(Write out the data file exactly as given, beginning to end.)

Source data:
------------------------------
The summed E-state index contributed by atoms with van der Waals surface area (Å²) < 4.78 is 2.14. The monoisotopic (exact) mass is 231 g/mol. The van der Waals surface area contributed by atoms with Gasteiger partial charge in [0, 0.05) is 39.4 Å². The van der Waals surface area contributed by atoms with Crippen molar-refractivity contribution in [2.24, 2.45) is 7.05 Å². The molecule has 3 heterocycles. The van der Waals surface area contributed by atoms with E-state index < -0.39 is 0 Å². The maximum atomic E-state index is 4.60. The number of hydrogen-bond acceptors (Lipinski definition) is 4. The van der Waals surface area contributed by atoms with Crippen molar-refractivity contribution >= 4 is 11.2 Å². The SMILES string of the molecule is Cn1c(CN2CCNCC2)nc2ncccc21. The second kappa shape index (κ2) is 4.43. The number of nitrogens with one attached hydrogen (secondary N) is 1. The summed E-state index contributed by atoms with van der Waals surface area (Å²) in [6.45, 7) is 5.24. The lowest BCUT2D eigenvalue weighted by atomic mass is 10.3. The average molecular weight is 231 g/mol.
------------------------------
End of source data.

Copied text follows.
The summed E-state index contributed by atoms with van der Waals surface area (Å²) < 4.78 is 2.14. The monoisotopic (exact) mass is 231 g/mol. The van der Waals surface area contributed by atoms with Gasteiger partial charge in [0, 0.05) is 39.4 Å². The van der Waals surface area contributed by atoms with Crippen molar-refractivity contribution in [2.24, 2.45) is 7.05 Å². The molecule has 3 heterocycles. The van der Waals surface area contributed by atoms with E-state index < -0.39 is 0 Å². The maximum atomic E-state index is 4.60. The number of hydrogen-bond acceptors (Lipinski definition) is 4. The van der Waals surface area contributed by atoms with Crippen molar-refractivity contribution >= 4 is 11.2 Å². The SMILES string of the molecule is Cn1c(CN2CCNCC2)nc2ncccc21. The second kappa shape index (κ2) is 4.43. The number of nitrogens with one attached hydrogen (secondary N) is 1. The summed E-state index contributed by atoms with van der Waals surface area (Å²) in [6.45, 7) is 5.24. The lowest BCUT2D eigenvalue weighted by atomic mass is 10.3. The average molecular weight is 231 g/mol.